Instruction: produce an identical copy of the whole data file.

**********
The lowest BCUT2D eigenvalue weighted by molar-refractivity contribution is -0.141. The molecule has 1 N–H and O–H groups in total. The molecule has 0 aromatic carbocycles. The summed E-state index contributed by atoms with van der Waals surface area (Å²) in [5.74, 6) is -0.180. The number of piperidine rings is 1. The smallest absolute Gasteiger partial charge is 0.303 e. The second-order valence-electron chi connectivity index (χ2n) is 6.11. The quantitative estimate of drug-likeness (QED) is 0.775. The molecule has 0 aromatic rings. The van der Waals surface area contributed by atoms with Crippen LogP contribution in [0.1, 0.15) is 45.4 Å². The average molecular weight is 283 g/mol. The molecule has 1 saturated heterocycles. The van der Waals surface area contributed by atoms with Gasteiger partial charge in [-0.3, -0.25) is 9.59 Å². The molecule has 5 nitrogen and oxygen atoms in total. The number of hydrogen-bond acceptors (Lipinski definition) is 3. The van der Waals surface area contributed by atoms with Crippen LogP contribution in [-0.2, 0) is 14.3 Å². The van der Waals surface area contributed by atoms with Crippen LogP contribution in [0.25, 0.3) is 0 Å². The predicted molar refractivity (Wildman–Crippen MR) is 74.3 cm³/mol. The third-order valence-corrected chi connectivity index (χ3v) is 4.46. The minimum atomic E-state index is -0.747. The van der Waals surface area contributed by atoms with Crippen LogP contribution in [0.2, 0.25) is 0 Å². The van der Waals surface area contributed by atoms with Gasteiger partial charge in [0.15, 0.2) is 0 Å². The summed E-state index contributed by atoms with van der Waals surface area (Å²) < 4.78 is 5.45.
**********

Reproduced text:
The lowest BCUT2D eigenvalue weighted by molar-refractivity contribution is -0.141. The molecule has 1 N–H and O–H groups in total. The molecule has 0 aromatic carbocycles. The summed E-state index contributed by atoms with van der Waals surface area (Å²) in [5.74, 6) is -0.180. The number of piperidine rings is 1. The smallest absolute Gasteiger partial charge is 0.303 e. The second-order valence-electron chi connectivity index (χ2n) is 6.11. The quantitative estimate of drug-likeness (QED) is 0.775. The molecule has 0 aromatic rings. The van der Waals surface area contributed by atoms with Crippen LogP contribution in [0.1, 0.15) is 45.4 Å². The average molecular weight is 283 g/mol. The molecule has 1 saturated heterocycles. The van der Waals surface area contributed by atoms with Gasteiger partial charge in [-0.3, -0.25) is 9.59 Å². The molecule has 5 nitrogen and oxygen atoms in total. The number of hydrogen-bond acceptors (Lipinski definition) is 3. The van der Waals surface area contributed by atoms with Crippen LogP contribution in [-0.2, 0) is 14.3 Å². The van der Waals surface area contributed by atoms with Crippen LogP contribution in [0.25, 0.3) is 0 Å². The predicted molar refractivity (Wildman–Crippen MR) is 74.3 cm³/mol. The third-order valence-corrected chi connectivity index (χ3v) is 4.46. The minimum atomic E-state index is -0.747. The van der Waals surface area contributed by atoms with Crippen LogP contribution in [0.2, 0.25) is 0 Å². The van der Waals surface area contributed by atoms with Gasteiger partial charge in [0.15, 0.2) is 0 Å². The summed E-state index contributed by atoms with van der Waals surface area (Å²) < 4.78 is 5.45.